Child Exodus From Central America: This Ain't Just Immigration Anymore

The United States no longer has an illegal immigration problem. No, what it has is a refugee crisis. According to news reports, during the first eight months of fiscal year 2014 (October 2013 through May 2014), the US Border Patrol apprehended approximately 162,000 immigrants from Mexico and Central America trying to enter the US illegally byway of Texas' Rio Grande Valley. The figure, which surpasses the 154,000 people trying to cross over in this area in all of 2013, includes 47,017 unaccompanied children from El Salvador, Guatemala, Honduras, and Nicaragua -- some as young as 4 years old.

The number is apparently expected to reach 90,000 this year. By comparison, Border Patrol agents apprehended 3,304 children from Central America in 2009, an average of 6,500 annually during 2010-2012, and then about 21,537 last year. So we're looking at a more than 25-fold increase during the past five years in the number of children walking or hitch-hiking (atop trains) from Central America to the US.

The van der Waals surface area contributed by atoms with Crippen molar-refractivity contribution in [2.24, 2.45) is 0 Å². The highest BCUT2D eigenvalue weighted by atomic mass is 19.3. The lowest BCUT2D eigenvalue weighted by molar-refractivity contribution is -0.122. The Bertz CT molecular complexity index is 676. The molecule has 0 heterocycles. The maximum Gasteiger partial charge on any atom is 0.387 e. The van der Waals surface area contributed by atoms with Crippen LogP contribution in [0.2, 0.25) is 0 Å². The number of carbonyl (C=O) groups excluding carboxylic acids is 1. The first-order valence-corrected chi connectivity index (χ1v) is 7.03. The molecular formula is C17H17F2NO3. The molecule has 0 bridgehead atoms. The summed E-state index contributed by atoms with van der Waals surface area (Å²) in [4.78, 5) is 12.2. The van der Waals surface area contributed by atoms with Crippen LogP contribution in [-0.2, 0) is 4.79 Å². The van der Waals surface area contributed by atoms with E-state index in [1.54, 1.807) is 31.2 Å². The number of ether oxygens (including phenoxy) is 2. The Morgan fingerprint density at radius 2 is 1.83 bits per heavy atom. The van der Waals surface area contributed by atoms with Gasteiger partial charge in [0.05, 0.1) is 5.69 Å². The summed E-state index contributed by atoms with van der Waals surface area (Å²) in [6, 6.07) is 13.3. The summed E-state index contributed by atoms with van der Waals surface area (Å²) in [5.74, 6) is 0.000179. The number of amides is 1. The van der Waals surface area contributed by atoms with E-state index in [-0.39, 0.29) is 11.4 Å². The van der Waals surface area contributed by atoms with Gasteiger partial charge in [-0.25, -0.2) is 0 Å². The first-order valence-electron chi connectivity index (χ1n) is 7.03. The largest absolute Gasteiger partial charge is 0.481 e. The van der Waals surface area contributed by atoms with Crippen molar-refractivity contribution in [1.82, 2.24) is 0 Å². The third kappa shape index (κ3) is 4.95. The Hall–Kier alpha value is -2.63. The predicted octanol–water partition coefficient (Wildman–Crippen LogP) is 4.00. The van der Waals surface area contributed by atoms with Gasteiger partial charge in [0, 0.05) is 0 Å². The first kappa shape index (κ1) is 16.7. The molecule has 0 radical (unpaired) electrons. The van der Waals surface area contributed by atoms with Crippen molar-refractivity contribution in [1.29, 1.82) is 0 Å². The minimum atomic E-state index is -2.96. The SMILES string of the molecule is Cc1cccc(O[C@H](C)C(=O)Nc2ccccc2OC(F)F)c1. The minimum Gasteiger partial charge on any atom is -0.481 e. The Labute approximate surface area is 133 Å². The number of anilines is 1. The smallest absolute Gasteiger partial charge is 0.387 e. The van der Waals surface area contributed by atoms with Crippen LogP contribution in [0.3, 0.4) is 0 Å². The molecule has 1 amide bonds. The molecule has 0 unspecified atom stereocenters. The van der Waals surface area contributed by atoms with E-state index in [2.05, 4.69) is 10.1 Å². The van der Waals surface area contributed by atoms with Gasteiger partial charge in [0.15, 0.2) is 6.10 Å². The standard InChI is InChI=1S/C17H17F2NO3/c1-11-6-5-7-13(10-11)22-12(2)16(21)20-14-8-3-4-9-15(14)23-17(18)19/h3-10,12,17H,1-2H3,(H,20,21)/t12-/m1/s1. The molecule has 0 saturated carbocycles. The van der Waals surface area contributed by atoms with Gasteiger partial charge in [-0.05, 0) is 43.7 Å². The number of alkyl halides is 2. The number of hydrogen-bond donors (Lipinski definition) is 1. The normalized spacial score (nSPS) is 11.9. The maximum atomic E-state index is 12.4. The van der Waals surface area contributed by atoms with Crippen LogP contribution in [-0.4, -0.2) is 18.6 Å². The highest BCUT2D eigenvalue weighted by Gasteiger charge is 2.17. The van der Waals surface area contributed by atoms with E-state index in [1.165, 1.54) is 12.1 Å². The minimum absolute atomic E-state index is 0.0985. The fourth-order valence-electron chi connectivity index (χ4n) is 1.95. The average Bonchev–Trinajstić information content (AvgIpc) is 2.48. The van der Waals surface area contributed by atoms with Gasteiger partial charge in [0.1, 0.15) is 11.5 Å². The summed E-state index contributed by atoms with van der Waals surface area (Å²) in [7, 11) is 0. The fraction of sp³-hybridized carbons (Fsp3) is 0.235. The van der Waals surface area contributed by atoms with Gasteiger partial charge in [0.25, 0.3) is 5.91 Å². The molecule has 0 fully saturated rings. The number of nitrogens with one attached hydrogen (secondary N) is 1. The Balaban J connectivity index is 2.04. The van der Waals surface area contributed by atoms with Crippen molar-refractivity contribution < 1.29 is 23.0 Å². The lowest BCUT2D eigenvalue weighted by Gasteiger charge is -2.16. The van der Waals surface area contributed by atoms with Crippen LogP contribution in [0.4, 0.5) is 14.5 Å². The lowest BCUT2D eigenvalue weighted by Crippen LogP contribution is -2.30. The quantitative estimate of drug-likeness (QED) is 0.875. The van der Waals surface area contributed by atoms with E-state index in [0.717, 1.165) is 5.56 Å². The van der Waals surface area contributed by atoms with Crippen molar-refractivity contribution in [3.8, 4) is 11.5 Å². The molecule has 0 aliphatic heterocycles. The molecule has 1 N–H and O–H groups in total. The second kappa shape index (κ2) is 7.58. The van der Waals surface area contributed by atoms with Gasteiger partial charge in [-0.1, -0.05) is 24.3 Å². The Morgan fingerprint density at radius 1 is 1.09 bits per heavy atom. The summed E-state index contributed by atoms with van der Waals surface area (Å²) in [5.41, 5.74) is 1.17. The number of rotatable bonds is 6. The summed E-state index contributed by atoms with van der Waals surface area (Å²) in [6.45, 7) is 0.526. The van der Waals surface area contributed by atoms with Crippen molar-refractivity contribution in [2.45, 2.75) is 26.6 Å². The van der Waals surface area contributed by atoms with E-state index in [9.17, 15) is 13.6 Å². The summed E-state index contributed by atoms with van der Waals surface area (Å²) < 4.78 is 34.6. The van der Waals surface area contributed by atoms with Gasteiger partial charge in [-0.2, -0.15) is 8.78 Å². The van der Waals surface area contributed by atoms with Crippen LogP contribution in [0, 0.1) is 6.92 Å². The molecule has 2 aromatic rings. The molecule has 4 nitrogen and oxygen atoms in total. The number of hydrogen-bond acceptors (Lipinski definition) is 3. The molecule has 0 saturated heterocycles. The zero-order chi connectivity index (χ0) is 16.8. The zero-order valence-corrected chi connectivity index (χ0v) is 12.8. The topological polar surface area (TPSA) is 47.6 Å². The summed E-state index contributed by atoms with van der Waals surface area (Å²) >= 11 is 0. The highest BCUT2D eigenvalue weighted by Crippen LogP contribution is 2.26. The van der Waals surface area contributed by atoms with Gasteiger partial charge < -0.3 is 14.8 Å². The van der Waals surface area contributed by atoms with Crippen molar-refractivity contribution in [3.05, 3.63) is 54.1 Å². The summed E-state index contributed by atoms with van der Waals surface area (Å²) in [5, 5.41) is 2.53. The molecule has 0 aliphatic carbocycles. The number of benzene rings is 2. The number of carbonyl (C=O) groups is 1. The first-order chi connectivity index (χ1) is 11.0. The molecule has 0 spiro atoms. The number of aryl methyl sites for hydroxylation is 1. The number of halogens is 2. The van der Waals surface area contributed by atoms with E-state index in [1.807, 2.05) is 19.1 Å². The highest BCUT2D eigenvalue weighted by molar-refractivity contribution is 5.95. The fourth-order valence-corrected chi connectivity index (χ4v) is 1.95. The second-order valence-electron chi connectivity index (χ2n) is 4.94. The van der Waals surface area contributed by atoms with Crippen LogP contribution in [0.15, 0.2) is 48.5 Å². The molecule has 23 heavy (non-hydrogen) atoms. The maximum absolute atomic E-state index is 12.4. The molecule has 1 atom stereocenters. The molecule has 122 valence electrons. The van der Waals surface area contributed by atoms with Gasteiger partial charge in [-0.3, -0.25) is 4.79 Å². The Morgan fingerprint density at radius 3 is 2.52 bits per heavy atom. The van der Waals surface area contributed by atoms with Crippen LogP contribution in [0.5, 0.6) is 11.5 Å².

More than 1,100 Central American kids are currently being held at a US Customs and Border Protection facility in Nogales, Arizona. This number will quickly grow, as more than 400 children are trying to cross the border daily.

And it doesn't appear that the mass migration of Central American children will let up anytime soon. According to CNN, "Immigrant rights agencies project that number could soar to 130,000 next year." Think about it... 130,000 children making the long trek north across Mexico to escape the violence and poverty in Central America. That would be more than the estimated 125,000 Cubans who escaped to Florida during the Mariel boatlift in 1980. The "Marielitos" were commonly referred to as refugees from Castro's Cuba.

Given the ridiculously high homicide rates in Central America, the growth of illegal drug trafficking and extortion by cartels and organized gangs, the militarization of police forces, the disintegration of the family structure, and the never-ending saga of extreme poverty and government corruption and incompetence, refugee status would also seem appropriate for the Central Americans -- at least for the children. Illegal immigrants just seems like such a huge misnomer.